The Vagabond: First great fire in downtown Gadsden


By Danny Crownover

The Vagabond recently wrote about the big fire of July 4, 1883, that occurred at the south end of Broad Street from 3rd Street to almost 5th Street. The Kyle Opera House, a three-story brick building, prevented the fire from reaching 5th Street. It was the largest fire Gadsden ever had.

What few people realize is that there was an earlier fire almost equal to this one.

On June 17, 1882, at 10:30 a.m., a blaze was discovered in a store located on the south side of Broad Street between Fifth and Sixth streets near a group of wooden one-story houses and stores. The area extended to where the Blue Ribbon Shoe Shop once operated near Sixth Street.

The fire destroyed 21 houses and 17 businesses buildings while inflicting a loss of $50,000 with only $10,000 insured. It was Gadsden’s worst fire up to that time, because never before were so many buildings reduced to ashes.

At that time, the city had practically no protection against fire. There was a public well in the intersection at Fifth and Broad streets but the fire department’s bucket brigade soon exhausted that supply of water. Other wells were located in the rear of the buildings, which were all made of heavy pine lumber and reduced to ashes by the next morning.

The early firefighters did make a successful stand at First Methodist Church and its parsonage located on the northwest corner of Chestnut and Fifth streets. The firefighters also were successful at the First Baptist Church, which stood on the northwest corner of Fifth and Broad streets.

Great exertions were required to prevent the spread of the flames to the Baptist and Methodist churches. Both churches were slightly damaged. In addition, there were several buildings located on the north side of Broad Street that were damaged.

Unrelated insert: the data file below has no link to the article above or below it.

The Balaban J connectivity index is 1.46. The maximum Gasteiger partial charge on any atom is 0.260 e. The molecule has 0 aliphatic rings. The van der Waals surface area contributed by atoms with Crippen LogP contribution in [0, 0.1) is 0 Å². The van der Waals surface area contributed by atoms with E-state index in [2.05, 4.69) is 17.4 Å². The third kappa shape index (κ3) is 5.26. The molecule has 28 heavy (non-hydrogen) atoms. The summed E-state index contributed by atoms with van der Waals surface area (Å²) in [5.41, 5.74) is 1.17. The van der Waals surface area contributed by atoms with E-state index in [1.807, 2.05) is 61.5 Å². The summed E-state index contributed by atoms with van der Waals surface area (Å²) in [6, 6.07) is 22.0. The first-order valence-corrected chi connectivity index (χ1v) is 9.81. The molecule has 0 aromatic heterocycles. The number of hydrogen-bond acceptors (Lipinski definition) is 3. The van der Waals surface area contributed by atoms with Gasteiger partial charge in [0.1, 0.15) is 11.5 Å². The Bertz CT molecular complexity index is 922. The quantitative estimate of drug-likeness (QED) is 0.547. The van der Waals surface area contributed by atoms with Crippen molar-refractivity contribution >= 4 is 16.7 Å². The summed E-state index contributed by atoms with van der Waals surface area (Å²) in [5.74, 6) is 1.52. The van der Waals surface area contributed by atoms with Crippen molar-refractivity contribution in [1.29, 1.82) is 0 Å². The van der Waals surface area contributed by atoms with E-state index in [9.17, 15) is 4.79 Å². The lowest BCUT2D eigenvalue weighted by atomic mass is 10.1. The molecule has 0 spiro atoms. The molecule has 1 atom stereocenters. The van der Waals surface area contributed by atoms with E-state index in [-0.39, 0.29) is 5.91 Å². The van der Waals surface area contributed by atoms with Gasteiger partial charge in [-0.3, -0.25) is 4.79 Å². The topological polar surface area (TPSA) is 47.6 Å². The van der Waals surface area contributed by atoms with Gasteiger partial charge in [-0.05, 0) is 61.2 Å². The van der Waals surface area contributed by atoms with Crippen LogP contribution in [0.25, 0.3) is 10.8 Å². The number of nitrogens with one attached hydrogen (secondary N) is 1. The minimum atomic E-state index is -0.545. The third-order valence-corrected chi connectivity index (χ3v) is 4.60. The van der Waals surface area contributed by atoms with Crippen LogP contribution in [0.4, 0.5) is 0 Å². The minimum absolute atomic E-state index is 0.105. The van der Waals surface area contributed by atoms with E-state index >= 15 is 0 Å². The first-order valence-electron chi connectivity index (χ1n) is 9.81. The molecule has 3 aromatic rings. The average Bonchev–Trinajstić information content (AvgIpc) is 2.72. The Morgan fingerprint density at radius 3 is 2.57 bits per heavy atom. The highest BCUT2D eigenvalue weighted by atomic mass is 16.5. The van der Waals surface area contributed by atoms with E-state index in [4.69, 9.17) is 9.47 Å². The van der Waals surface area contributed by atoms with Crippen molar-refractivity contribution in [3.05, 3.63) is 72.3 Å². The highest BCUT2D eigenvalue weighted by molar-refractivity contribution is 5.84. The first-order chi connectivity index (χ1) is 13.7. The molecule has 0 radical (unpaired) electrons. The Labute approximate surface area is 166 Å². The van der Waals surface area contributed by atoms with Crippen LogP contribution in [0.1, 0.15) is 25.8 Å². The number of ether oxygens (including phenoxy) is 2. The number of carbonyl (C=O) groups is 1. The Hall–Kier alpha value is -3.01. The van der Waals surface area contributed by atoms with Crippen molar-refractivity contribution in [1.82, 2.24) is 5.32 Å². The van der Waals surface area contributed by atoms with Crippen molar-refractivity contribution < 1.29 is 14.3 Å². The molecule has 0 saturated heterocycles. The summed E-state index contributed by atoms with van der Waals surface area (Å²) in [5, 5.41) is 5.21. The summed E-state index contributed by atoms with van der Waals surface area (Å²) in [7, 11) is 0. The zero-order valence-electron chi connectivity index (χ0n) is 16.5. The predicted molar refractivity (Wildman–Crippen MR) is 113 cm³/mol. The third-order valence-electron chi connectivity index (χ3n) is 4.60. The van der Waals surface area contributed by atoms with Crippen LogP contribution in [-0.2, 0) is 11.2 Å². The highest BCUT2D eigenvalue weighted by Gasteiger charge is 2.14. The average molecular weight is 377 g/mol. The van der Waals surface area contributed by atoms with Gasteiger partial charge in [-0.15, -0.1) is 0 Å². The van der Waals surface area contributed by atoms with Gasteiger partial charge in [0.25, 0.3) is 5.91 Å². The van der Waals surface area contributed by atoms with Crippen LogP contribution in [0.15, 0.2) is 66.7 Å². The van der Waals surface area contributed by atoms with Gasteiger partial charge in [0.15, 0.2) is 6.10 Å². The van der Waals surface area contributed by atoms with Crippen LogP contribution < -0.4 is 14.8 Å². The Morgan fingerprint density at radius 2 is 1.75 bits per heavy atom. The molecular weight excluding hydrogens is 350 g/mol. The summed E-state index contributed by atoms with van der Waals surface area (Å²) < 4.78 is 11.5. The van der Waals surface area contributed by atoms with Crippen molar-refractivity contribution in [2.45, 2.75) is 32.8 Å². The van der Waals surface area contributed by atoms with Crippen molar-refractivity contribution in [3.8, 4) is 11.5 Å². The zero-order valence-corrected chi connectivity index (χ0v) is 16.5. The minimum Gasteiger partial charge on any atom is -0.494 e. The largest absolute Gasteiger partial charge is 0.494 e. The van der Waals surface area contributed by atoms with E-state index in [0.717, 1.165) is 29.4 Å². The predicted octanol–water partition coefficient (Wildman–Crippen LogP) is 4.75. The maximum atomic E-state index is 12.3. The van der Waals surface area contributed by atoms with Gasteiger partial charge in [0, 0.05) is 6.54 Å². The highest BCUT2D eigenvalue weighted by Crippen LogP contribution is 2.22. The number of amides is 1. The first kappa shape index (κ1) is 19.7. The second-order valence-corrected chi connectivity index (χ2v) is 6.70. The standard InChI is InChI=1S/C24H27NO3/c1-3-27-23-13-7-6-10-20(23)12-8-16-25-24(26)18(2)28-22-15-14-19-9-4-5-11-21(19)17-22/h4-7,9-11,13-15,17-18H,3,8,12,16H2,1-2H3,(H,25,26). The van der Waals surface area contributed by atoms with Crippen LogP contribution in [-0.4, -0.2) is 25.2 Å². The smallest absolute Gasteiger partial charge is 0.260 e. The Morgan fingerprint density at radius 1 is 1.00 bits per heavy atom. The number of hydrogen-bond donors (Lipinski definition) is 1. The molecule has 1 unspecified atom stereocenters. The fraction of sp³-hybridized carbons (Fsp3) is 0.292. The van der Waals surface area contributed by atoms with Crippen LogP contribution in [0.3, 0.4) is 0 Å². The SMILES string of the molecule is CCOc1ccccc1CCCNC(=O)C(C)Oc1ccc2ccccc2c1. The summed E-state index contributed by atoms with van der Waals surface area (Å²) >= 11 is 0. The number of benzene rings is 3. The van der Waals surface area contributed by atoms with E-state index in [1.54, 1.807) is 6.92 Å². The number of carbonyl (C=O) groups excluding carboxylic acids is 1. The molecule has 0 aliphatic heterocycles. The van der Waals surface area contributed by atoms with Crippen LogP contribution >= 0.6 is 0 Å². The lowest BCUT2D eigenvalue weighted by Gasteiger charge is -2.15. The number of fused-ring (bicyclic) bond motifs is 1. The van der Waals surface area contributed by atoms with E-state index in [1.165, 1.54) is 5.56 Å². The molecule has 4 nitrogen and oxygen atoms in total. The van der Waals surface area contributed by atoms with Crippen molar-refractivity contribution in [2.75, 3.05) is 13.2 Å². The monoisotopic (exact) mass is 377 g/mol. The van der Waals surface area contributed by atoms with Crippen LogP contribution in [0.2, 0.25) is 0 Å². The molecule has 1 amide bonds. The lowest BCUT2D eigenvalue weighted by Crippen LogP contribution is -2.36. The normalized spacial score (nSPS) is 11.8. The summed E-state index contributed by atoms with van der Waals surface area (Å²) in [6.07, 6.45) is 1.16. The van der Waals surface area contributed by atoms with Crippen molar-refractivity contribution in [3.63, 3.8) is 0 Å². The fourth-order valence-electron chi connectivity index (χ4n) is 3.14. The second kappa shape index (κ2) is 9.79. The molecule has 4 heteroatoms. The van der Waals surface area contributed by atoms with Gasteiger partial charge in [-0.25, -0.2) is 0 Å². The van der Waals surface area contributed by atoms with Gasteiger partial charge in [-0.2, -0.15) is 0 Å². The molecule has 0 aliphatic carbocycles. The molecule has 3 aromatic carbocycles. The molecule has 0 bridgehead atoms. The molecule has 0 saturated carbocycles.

Among those suffering losses form the fire were R.B. Kyle, who lost six store houses worth $5,000, on which there was no insurance; J.H. Rinnebrend, A.J. Danthel, W.W. Stevenson and W.P. Powers; Mike MaCartney, groceries, loss $4,000, insurance of $2,000; Charles Schindler, shoemaker, loss $75 with no insurance; W.H. Powers, general merchandise, loss of $5,000 with insurance of $1,900; Dr. A.J. Douthit, drugs, loss $2,200 with insurance of $1,100; Goudelock & Son Confections, loss $2,000 with insurance of $1,357.50; J.H. Kennebrew, groceries, loss of  $3,600 with insurance of $2,500; W.E. Stevenson, dwelling and vacant store, loss $2,000, insurance $1,500; L.P. Moragne, storehouse, loss $800 with no insurance; L.P. Livingston, drugs in the Moragne building, loss $2,500; W.I. Fullington, harness in the same building, neither insured; D.J. Donavan, groceries, loss $700 with no insurance; D.J. Figg, groceries, loss $900 with insurance of $800; D.H. Woodward, dry goods, loss $300, partially insured; Peter Wagnon, household goods, loss $100, no insurance; B.A. Kyle, livery stable, loss of $100 with no insurance; Jerry Lister, tailor, loss of $50 with no insurance; Martin Morgan, loss of $300 with no insurance; D.J. Privett, harness, loss $75 with no insurance; William Christopher, blacksmith shop, loss of $1000 with no insurance; J.W. Fulghum, undertaker, two-story building, loss of $2,500 with no insurance; R.W. Whisenant, dwelling, loss of $2,500, insurance of $2,000; S.W. Riddle, loss of furniture, $100, no insurance; and J.H. Gilmore, furniture, loss $40 with no insurance.

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